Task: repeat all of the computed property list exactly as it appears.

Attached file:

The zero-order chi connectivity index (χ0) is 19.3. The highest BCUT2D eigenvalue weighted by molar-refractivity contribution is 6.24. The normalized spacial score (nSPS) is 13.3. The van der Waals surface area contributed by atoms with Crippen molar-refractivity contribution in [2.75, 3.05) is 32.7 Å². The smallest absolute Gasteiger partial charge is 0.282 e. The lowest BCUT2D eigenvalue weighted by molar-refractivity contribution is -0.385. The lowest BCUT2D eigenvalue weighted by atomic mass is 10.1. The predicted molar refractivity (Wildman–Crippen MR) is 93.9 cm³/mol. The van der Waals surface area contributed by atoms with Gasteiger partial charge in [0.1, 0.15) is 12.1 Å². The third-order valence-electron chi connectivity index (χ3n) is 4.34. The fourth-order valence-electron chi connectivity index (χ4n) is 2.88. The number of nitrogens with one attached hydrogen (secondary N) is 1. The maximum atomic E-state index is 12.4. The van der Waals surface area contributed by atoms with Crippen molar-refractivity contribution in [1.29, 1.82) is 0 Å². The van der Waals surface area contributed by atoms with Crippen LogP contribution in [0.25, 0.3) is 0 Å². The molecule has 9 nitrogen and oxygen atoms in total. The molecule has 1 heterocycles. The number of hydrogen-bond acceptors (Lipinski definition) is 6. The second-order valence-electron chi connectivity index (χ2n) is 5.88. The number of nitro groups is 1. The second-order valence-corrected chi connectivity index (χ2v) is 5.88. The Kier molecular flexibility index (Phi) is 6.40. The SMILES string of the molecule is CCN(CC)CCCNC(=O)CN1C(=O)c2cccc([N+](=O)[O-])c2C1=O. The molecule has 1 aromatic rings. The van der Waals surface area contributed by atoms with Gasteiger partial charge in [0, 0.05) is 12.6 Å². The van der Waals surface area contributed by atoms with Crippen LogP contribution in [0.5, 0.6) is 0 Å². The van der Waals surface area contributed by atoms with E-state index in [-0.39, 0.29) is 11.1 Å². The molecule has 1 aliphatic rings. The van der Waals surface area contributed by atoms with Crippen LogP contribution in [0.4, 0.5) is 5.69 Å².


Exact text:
The zero-order chi connectivity index (χ0) is 19.3. The highest BCUT2D eigenvalue weighted by molar-refractivity contribution is 6.24. The normalized spacial score (nSPS) is 13.3. The van der Waals surface area contributed by atoms with Crippen molar-refractivity contribution in [2.75, 3.05) is 32.7 Å². The smallest absolute Gasteiger partial charge is 0.282 e. The lowest BCUT2D eigenvalue weighted by molar-refractivity contribution is -0.385. The lowest BCUT2D eigenvalue weighted by atomic mass is 10.1. The predicted molar refractivity (Wildman–Crippen MR) is 93.9 cm³/mol. The van der Waals surface area contributed by atoms with Gasteiger partial charge in [0.1, 0.15) is 12.1 Å². The third-order valence-electron chi connectivity index (χ3n) is 4.34. The fourth-order valence-electron chi connectivity index (χ4n) is 2.88. The number of nitrogens with one attached hydrogen (secondary N) is 1. The maximum atomic E-state index is 12.4. The van der Waals surface area contributed by atoms with Crippen molar-refractivity contribution in [1.29, 1.82) is 0 Å². The van der Waals surface area contributed by atoms with Crippen LogP contribution in [0.25, 0.3) is 0 Å². The molecule has 9 nitrogen and oxygen atoms in total. The molecule has 1 heterocycles. The number of hydrogen-bond acceptors (Lipinski definition) is 6. The second-order valence-electron chi connectivity index (χ2n) is 5.88. The number of nitro groups is 1. The second-order valence-corrected chi connectivity index (χ2v) is 5.88. The Kier molecular flexibility index (Phi) is 6.40. The SMILES string of the molecule is CCN(CC)CCCNC(=O)CN1C(=O)c2cccc([N+](=O)[O-])c2C1=O. The molecule has 1 aromatic rings. The van der Waals surface area contributed by atoms with Gasteiger partial charge in [0, 0.05) is 12.6 Å². The van der Waals surface area contributed by atoms with Crippen LogP contribution in [0.5, 0.6) is 0 Å². The van der Waals surface area contributed by atoms with E-state index in [-0.39, 0.29) is 11.1 Å². The molecule has 1 aliphatic rings. The van der Waals surface area contributed by atoms with Crippen LogP contribution in [0.4, 0.5) is 5.69 Å².